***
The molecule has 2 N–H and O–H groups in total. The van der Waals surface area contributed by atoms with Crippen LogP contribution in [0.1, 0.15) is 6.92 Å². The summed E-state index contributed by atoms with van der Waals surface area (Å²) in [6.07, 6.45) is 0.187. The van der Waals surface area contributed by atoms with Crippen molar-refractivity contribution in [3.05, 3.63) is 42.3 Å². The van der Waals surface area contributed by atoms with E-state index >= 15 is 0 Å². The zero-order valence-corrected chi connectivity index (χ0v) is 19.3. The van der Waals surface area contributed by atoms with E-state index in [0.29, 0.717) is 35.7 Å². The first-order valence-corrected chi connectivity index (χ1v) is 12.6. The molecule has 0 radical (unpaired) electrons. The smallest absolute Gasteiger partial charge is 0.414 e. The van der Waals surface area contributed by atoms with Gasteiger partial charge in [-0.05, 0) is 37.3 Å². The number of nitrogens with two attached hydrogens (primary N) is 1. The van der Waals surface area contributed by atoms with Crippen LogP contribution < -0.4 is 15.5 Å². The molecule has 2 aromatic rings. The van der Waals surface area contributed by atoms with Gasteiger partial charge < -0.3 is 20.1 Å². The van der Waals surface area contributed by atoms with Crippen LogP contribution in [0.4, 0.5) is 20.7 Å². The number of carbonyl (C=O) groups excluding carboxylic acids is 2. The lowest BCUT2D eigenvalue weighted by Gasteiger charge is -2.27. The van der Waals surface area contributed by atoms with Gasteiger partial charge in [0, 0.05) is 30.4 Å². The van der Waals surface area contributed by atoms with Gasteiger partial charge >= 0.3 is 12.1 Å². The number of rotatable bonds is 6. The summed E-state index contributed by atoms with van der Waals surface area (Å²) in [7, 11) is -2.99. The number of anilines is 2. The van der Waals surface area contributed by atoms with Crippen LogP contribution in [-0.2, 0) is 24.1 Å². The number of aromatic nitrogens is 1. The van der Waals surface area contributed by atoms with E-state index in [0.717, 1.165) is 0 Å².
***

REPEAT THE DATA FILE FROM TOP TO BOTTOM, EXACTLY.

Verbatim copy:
The molecule has 2 N–H and O–H groups in total. The van der Waals surface area contributed by atoms with Crippen LogP contribution in [0.1, 0.15) is 6.92 Å². The summed E-state index contributed by atoms with van der Waals surface area (Å²) in [6.07, 6.45) is 0.187. The van der Waals surface area contributed by atoms with Crippen molar-refractivity contribution in [3.05, 3.63) is 42.3 Å². The van der Waals surface area contributed by atoms with E-state index >= 15 is 0 Å². The zero-order valence-corrected chi connectivity index (χ0v) is 19.3. The van der Waals surface area contributed by atoms with E-state index in [0.29, 0.717) is 35.7 Å². The first-order valence-corrected chi connectivity index (χ1v) is 12.6. The molecule has 0 radical (unpaired) electrons. The smallest absolute Gasteiger partial charge is 0.414 e. The van der Waals surface area contributed by atoms with Gasteiger partial charge in [-0.05, 0) is 37.3 Å². The number of nitrogens with two attached hydrogens (primary N) is 1. The van der Waals surface area contributed by atoms with Crippen LogP contribution < -0.4 is 15.5 Å². The molecule has 2 aromatic rings. The van der Waals surface area contributed by atoms with Gasteiger partial charge < -0.3 is 20.1 Å². The van der Waals surface area contributed by atoms with Crippen LogP contribution in [0.4, 0.5) is 20.7 Å². The number of carbonyl (C=O) groups excluding carboxylic acids is 2. The lowest BCUT2D eigenvalue weighted by Gasteiger charge is -2.27. The van der Waals surface area contributed by atoms with Gasteiger partial charge in [0, 0.05) is 30.4 Å². The van der Waals surface area contributed by atoms with Gasteiger partial charge >= 0.3 is 12.1 Å². The number of rotatable bonds is 6. The summed E-state index contributed by atoms with van der Waals surface area (Å²) in [7, 11) is -2.99. The number of anilines is 2. The van der Waals surface area contributed by atoms with Crippen LogP contribution in [-0.2, 0) is 24.1 Å². The number of aromatic nitrogens is 1. The van der Waals surface area contributed by atoms with E-state index in [0.717, 1.165) is 0 Å².